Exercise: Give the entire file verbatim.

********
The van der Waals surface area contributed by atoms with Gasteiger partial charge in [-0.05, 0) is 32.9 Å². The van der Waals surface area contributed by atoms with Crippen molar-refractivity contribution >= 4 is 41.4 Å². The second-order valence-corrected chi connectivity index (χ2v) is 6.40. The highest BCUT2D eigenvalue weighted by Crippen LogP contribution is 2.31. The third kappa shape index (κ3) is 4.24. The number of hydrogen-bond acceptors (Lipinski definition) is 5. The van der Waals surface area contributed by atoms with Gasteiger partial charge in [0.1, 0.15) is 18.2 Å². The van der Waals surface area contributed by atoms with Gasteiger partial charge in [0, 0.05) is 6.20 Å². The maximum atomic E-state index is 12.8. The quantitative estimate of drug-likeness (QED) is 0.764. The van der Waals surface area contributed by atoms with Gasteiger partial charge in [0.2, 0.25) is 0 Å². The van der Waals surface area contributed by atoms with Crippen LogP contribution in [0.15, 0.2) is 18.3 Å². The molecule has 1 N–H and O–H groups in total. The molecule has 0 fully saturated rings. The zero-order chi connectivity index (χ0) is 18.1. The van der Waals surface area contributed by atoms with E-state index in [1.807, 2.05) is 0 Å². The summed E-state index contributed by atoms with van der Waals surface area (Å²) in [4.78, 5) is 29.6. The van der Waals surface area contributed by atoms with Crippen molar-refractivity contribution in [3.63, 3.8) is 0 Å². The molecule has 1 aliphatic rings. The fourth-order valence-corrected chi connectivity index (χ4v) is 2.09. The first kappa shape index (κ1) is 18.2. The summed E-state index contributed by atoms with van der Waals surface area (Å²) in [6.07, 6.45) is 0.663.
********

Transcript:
The van der Waals surface area contributed by atoms with Gasteiger partial charge in [-0.05, 0) is 32.9 Å². The van der Waals surface area contributed by atoms with Crippen molar-refractivity contribution >= 4 is 41.4 Å². The second-order valence-corrected chi connectivity index (χ2v) is 6.40. The highest BCUT2D eigenvalue weighted by Crippen LogP contribution is 2.31. The third kappa shape index (κ3) is 4.24. The number of hydrogen-bond acceptors (Lipinski definition) is 5. The van der Waals surface area contributed by atoms with Gasteiger partial charge in [0.1, 0.15) is 18.2 Å². The van der Waals surface area contributed by atoms with Gasteiger partial charge in [0, 0.05) is 6.20 Å². The maximum atomic E-state index is 12.8. The quantitative estimate of drug-likeness (QED) is 0.764. The van der Waals surface area contributed by atoms with Gasteiger partial charge in [0.2, 0.25) is 0 Å². The van der Waals surface area contributed by atoms with Crippen LogP contribution in [0.15, 0.2) is 18.3 Å². The molecule has 1 N–H and O–H groups in total. The molecule has 0 fully saturated rings. The zero-order chi connectivity index (χ0) is 18.1. The van der Waals surface area contributed by atoms with E-state index in [1.807, 2.05) is 0 Å². The summed E-state index contributed by atoms with van der Waals surface area (Å²) in [4.78, 5) is 29.6. The van der Waals surface area contributed by atoms with Crippen molar-refractivity contribution in [3.63, 3.8) is 0 Å². The molecule has 1 aliphatic rings. The fourth-order valence-corrected chi connectivity index (χ4v) is 2.09. The first kappa shape index (κ1) is 18.2. The summed E-state index contributed by atoms with van der Waals surface area (Å²) in [6.07, 6.45) is 0.663.